enormous toll on a country's capacity to generate future income. In fact, in a developing country a lower per capita income involving sound, ecologically focused business may actually produce a higher standard of living for its people. The United Nations Development Program has devised the Human Development Index, which ranks countries on the basis of a combination of adjusted per capita gross national product, longevity, and educational attainment. From this is derived an average deprivation index. It is interesting that according to this index the United States ranks sixth worldwide, after Japan: Canada, Norway, Switzerland, and Sweden. With regard to the depreciation of environmental capital, engineers must also be aware of any remote effects of their works.
In the development of complex systems, careful consideration should be given to what should be automated and what should not. Many times in an automated system (e.g., telephone marketing) the function is performed badly and conceals the essence of the situation. Automation commonly treats everything in an inanimate way. Incommensurable factors, individual differences, local context, and the weighting of evidence are often overlooked though embedded in these factors may be the essence of what is important. With automation the process may be subtly transformed; the process may run smoothly, it may be productive, but it may also be out of line with the nature of things and the essential problems. Such a situation can lead to artificial or unnatural boundary conditions with regard to interactions with other systems.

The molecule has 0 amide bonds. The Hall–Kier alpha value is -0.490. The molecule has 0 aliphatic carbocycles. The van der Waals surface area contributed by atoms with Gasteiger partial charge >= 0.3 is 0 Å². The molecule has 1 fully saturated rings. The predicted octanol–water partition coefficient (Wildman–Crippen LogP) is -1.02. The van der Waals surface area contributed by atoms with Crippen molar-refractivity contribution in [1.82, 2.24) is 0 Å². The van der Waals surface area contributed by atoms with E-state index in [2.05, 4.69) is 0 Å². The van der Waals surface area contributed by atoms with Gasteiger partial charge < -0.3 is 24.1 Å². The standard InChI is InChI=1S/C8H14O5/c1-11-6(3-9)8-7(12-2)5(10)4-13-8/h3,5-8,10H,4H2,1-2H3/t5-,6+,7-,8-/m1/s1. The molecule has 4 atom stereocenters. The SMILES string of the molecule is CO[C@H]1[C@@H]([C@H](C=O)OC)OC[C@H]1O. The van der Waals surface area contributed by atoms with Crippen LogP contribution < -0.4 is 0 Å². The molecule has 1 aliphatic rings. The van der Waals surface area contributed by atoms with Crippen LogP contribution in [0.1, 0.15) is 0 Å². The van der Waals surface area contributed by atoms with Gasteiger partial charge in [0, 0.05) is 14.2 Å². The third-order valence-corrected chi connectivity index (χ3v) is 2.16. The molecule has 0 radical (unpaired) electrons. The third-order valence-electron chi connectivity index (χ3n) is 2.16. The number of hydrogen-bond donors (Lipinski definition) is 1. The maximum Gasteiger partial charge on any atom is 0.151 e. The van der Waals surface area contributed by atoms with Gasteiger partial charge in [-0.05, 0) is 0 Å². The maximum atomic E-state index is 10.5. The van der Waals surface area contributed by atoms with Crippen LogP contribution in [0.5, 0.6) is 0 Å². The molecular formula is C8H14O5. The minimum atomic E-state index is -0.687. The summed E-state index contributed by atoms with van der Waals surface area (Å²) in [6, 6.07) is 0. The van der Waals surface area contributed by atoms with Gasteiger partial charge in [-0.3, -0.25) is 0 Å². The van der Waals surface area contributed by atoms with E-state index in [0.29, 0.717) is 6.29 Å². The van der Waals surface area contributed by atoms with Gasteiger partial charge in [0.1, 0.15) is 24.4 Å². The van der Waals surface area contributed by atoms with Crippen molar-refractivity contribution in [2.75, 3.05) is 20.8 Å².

On the other hand it is ethically proper that engineering be applied in a timely manner to ensure survival by diminishing human disease, drudgery, and the threat of starvation; but in so doing the application of engineering concepts takes on an ethical component as well, to ensure that new approaches improve the quality of human life. In the developing world, technological applications should seek to employ native labor and local resources as much as possible, should serve to maintain the natural environment as well as traditional customs, and should focus on teachable know-how. This may not be an easy assignment and will require an application of social knowledge beyond what is commonly taught or expected of the engineer today. Perhaps a new discipline of social engineering should be considered in which the mix of the two topics would take on a more integrated structure.
These considerations suggest some key research goals and policy objectives.